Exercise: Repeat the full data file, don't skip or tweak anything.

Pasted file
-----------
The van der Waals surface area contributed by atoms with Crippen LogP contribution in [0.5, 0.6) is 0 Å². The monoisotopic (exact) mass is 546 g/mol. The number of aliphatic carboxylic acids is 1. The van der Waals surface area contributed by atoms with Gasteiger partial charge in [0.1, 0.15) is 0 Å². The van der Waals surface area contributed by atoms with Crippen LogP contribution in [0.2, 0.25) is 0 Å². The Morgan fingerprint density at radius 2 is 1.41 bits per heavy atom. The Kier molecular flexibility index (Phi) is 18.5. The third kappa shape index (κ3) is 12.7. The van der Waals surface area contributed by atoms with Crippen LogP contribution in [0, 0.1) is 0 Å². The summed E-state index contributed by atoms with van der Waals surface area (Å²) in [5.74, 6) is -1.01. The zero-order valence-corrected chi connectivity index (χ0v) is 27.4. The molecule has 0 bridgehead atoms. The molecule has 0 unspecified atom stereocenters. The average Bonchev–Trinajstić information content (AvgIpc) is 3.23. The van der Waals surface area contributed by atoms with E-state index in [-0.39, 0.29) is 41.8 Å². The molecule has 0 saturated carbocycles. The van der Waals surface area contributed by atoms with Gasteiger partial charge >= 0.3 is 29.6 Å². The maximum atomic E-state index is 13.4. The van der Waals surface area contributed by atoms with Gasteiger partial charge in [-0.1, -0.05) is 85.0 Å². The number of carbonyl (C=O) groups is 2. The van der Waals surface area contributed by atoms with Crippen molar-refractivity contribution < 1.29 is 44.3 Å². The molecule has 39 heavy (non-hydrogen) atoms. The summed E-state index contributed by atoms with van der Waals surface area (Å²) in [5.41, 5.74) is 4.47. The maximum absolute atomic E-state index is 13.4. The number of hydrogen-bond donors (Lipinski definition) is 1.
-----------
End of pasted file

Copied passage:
The van der Waals surface area contributed by atoms with Crippen LogP contribution in [0.5, 0.6) is 0 Å². The monoisotopic (exact) mass is 546 g/mol. The number of aliphatic carboxylic acids is 1. The van der Waals surface area contributed by atoms with Gasteiger partial charge in [0.1, 0.15) is 0 Å². The van der Waals surface area contributed by atoms with Crippen LogP contribution in [0.2, 0.25) is 0 Å². The Morgan fingerprint density at radius 2 is 1.41 bits per heavy atom. The Kier molecular flexibility index (Phi) is 18.5. The third kappa shape index (κ3) is 12.7. The van der Waals surface area contributed by atoms with Crippen LogP contribution in [0, 0.1) is 0 Å². The summed E-state index contributed by atoms with van der Waals surface area (Å²) in [5.74, 6) is -1.01. The zero-order valence-corrected chi connectivity index (χ0v) is 27.4. The molecule has 0 bridgehead atoms. The molecule has 0 unspecified atom stereocenters. The average Bonchev–Trinajstić information content (AvgIpc) is 3.23. The van der Waals surface area contributed by atoms with E-state index in [-0.39, 0.29) is 41.8 Å². The molecule has 0 saturated carbocycles. The van der Waals surface area contributed by atoms with Gasteiger partial charge >= 0.3 is 29.6 Å². The maximum atomic E-state index is 13.4. The van der Waals surface area contributed by atoms with Gasteiger partial charge in [-0.1, -0.05) is 85.0 Å². The number of carbonyl (C=O) groups is 2. The van der Waals surface area contributed by atoms with Crippen molar-refractivity contribution < 1.29 is 44.3 Å². The molecule has 39 heavy (non-hydrogen) atoms. The summed E-state index contributed by atoms with van der Waals surface area (Å²) in [5.41, 5.74) is 4.47. The maximum absolute atomic E-state index is 13.4. The number of hydrogen-bond donors (Lipinski definition) is 1.